Report: Twin deaf brothers going blind undergo euthanasia

AP

A court reportedly granted deaf identical twin brothers from Belgium who were about to lose their sight the right to legal euthanasia.

A UZ Brussel hospital spokesperson told Reuters that a doctor administered the lethal injections to 45-year-old twins named Marc and Eddy Verbessem. They had said they wanted to die because they "could no longer bear being unable to hear or see the other."

In order to be allowed to pursue euthanasia, patients in Belgium -- where euthanasia has been legal since 2002 -- must be sound of judgment and must repeatedly and overwhelmingly emphasize their voluntarily want to die, Reuters reported. They must also be suffering persistent and unbearable physical or mental pain beyond physical help, and the illness must be serious and incurable and brought on by sickness or injury.

Despite euthanasia being legal in the country, this case caught the attention of the media because the two brothers were not terminally ill or close to the end of their lives.

"Unbearable suffering can be mental as well as physical," the hospital spokesman said. "The brothers were inseparable. They lived together and had the same job."

The brothers were first turned down by their local hospital and the process took two years before they gained legal approval for euthanasia.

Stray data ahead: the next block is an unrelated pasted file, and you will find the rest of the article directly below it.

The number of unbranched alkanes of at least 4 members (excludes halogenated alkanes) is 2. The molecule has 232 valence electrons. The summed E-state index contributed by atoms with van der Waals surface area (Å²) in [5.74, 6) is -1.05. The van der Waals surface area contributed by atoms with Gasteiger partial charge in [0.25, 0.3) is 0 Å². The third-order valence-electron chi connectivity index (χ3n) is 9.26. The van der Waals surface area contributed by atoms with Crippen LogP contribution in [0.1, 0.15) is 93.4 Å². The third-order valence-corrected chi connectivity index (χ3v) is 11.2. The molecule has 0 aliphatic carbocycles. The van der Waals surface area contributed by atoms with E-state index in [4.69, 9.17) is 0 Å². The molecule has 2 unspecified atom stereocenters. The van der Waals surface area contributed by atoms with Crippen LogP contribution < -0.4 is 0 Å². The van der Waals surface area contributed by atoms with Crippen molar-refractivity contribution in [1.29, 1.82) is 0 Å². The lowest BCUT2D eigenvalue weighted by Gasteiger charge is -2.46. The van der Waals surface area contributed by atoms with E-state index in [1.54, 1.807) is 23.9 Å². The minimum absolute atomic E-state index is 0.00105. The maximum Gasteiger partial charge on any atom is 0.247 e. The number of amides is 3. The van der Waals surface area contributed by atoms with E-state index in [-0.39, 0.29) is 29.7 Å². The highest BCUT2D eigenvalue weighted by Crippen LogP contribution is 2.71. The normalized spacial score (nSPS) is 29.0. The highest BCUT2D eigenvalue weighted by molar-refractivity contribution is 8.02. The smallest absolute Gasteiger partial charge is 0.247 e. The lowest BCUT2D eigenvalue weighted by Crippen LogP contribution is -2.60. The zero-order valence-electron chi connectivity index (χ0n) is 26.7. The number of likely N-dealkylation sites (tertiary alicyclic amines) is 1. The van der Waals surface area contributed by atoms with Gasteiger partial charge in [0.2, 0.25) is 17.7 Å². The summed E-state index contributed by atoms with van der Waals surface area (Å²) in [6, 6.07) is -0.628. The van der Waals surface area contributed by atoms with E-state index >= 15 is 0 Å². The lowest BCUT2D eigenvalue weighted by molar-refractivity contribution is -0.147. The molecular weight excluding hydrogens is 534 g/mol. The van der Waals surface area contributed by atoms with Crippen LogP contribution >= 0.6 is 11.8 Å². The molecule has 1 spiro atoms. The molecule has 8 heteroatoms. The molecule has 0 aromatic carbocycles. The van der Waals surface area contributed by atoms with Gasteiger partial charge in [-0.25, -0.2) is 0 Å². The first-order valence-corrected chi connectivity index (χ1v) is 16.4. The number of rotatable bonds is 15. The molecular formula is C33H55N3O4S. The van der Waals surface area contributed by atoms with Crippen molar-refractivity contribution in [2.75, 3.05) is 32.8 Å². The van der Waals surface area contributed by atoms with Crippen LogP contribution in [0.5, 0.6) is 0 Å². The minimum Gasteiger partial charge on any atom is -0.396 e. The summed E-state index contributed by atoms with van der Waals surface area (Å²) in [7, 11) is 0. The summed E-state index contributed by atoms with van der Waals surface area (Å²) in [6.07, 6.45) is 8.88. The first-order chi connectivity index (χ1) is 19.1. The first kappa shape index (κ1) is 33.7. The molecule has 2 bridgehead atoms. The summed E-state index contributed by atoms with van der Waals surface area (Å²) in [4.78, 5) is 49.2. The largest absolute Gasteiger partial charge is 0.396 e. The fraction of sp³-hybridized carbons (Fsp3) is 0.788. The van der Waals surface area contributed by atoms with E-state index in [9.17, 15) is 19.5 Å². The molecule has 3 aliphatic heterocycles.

Dr. David Dufour, the doctor for the twins, told the Telegraph that that they had congenital deafness and were soon to be fully blind due to a genetic form of glaucoma. In addition, they had other "severe" medical problems.

"All that together made life unbearable," said Dufor. "I have been very surprised but there is so much interest and debate about this."

The Telegraph reported that the brothers communicated with each other and their immediate family using a special sign language they developed.

"They lived together, did their own cooking and cleaning. You could eat off the floor," Dirk Verbessem, the twins' brother, said to the Telegraph. "Blindness would have made them completely dependent. They did not want to be in an institution."

Dirk added that although the family was opposed to the request to die, they eventually came around and supported the fact that the twins should be allowed to make their own decision.

"I tried to talk them out of it even at the last moment," Dirk said. "Together with my parents, I said goodbye. Marc and Eddy waved again at us. 'Up in the sky,' they said. 'Up in the sky,' we replied. And then it was over."

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